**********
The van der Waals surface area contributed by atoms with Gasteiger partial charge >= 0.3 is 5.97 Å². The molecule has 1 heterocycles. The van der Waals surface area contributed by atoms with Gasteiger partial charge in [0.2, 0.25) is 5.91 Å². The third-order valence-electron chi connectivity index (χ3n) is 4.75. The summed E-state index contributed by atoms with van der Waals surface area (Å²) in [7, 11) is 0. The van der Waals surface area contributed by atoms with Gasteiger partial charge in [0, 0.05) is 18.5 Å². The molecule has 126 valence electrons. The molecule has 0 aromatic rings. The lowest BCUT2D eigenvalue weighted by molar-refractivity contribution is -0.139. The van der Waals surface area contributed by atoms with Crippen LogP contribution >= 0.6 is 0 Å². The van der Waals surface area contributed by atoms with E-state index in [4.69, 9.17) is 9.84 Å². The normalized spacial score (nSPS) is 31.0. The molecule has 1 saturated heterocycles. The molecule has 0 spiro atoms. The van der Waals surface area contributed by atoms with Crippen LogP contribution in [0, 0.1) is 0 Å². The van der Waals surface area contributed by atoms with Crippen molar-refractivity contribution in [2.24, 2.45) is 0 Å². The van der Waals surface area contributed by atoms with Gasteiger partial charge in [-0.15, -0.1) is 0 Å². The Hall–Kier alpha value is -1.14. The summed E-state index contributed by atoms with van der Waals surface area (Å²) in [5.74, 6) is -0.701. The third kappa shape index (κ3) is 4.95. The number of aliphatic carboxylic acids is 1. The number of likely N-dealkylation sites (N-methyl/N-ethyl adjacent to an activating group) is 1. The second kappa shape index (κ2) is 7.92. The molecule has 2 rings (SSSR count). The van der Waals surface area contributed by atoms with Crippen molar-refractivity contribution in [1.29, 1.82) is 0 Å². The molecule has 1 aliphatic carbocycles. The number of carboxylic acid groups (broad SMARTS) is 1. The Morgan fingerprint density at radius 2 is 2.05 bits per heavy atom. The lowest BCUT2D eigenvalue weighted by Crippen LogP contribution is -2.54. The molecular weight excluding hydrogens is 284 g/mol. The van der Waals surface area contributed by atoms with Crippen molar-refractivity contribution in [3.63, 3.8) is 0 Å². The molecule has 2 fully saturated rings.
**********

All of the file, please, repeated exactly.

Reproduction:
The van der Waals surface area contributed by atoms with Gasteiger partial charge >= 0.3 is 5.97 Å². The molecule has 1 heterocycles. The van der Waals surface area contributed by atoms with Gasteiger partial charge in [0.2, 0.25) is 5.91 Å². The third-order valence-electron chi connectivity index (χ3n) is 4.75. The summed E-state index contributed by atoms with van der Waals surface area (Å²) in [7, 11) is 0. The van der Waals surface area contributed by atoms with Gasteiger partial charge in [0, 0.05) is 18.5 Å². The molecule has 126 valence electrons. The molecule has 0 aromatic rings. The lowest BCUT2D eigenvalue weighted by molar-refractivity contribution is -0.139. The van der Waals surface area contributed by atoms with Crippen LogP contribution >= 0.6 is 0 Å². The van der Waals surface area contributed by atoms with E-state index in [4.69, 9.17) is 9.84 Å². The normalized spacial score (nSPS) is 31.0. The molecule has 1 saturated heterocycles. The molecule has 0 spiro atoms. The van der Waals surface area contributed by atoms with Crippen LogP contribution in [0, 0.1) is 0 Å². The van der Waals surface area contributed by atoms with Crippen molar-refractivity contribution in [2.24, 2.45) is 0 Å². The van der Waals surface area contributed by atoms with Gasteiger partial charge in [-0.15, -0.1) is 0 Å². The Hall–Kier alpha value is -1.14. The summed E-state index contributed by atoms with van der Waals surface area (Å²) in [5.74, 6) is -0.701. The third kappa shape index (κ3) is 4.95. The number of aliphatic carboxylic acids is 1. The number of likely N-dealkylation sites (N-methyl/N-ethyl adjacent to an activating group) is 1. The second kappa shape index (κ2) is 7.92. The molecule has 2 rings (SSSR count). The van der Waals surface area contributed by atoms with Crippen molar-refractivity contribution in [1.29, 1.82) is 0 Å². The molecule has 1 aliphatic carbocycles. The number of carboxylic acid groups (broad SMARTS) is 1. The Morgan fingerprint density at radius 2 is 2.05 bits per heavy atom. The lowest BCUT2D eigenvalue weighted by Crippen LogP contribution is -2.54. The molecular weight excluding hydrogens is 284 g/mol. The van der Waals surface area contributed by atoms with Crippen molar-refractivity contribution in [3.63, 3.8) is 0 Å². The molecule has 2 fully saturated rings.